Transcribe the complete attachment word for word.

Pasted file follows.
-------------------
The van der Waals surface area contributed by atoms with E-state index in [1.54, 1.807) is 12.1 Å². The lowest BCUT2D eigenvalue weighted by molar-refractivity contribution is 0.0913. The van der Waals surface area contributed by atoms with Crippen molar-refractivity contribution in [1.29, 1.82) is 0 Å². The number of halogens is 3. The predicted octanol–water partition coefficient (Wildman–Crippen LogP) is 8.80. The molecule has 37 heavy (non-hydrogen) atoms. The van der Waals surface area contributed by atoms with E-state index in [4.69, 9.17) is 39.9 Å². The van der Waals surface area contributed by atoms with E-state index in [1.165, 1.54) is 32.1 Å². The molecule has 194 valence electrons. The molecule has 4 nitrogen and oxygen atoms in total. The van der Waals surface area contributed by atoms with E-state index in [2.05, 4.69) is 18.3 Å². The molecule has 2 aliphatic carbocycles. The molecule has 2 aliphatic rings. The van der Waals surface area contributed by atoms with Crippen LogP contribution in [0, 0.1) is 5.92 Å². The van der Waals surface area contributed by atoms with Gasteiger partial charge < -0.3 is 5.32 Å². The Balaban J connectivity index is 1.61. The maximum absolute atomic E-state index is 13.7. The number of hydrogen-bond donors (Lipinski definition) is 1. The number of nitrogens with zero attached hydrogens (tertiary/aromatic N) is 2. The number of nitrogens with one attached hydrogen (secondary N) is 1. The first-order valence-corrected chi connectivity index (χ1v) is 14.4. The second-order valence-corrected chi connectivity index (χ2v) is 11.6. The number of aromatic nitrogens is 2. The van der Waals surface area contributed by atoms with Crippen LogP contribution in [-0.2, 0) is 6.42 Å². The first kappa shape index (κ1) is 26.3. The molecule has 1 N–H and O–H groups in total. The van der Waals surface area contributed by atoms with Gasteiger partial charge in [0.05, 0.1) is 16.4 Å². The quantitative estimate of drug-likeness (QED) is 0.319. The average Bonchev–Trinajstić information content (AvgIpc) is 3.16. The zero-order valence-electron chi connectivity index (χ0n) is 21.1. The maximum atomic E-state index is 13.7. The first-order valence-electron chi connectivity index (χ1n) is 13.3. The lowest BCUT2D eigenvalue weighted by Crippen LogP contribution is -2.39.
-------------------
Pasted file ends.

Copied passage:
The van der Waals surface area contributed by atoms with E-state index in [1.54, 1.807) is 12.1 Å². The lowest BCUT2D eigenvalue weighted by molar-refractivity contribution is 0.0913. The van der Waals surface area contributed by atoms with Crippen molar-refractivity contribution in [1.29, 1.82) is 0 Å². The number of halogens is 3. The predicted octanol–water partition coefficient (Wildman–Crippen LogP) is 8.80. The molecule has 37 heavy (non-hydrogen) atoms. The van der Waals surface area contributed by atoms with E-state index in [4.69, 9.17) is 39.9 Å². The van der Waals surface area contributed by atoms with E-state index in [1.165, 1.54) is 32.1 Å². The molecule has 194 valence electrons. The molecule has 4 nitrogen and oxygen atoms in total. The van der Waals surface area contributed by atoms with E-state index in [2.05, 4.69) is 18.3 Å². The molecule has 2 aliphatic carbocycles. The molecule has 2 aliphatic rings. The van der Waals surface area contributed by atoms with Crippen LogP contribution in [0, 0.1) is 5.92 Å². The van der Waals surface area contributed by atoms with Gasteiger partial charge < -0.3 is 5.32 Å². The Balaban J connectivity index is 1.61. The maximum absolute atomic E-state index is 13.7. The number of hydrogen-bond donors (Lipinski definition) is 1. The number of nitrogens with zero attached hydrogens (tertiary/aromatic N) is 2. The number of nitrogens with one attached hydrogen (secondary N) is 1. The first-order valence-corrected chi connectivity index (χ1v) is 14.4. The second-order valence-corrected chi connectivity index (χ2v) is 11.6. The number of aromatic nitrogens is 2. The van der Waals surface area contributed by atoms with Crippen LogP contribution in [-0.2, 0) is 6.42 Å². The first kappa shape index (κ1) is 26.3. The molecule has 1 N–H and O–H groups in total. The van der Waals surface area contributed by atoms with Gasteiger partial charge in [0.05, 0.1) is 16.4 Å². The quantitative estimate of drug-likeness (QED) is 0.319. The average Bonchev–Trinajstić information content (AvgIpc) is 3.16. The zero-order valence-electron chi connectivity index (χ0n) is 21.1. The maximum atomic E-state index is 13.7. The first-order valence-electron chi connectivity index (χ1n) is 13.3. The lowest BCUT2D eigenvalue weighted by Crippen LogP contribution is -2.39.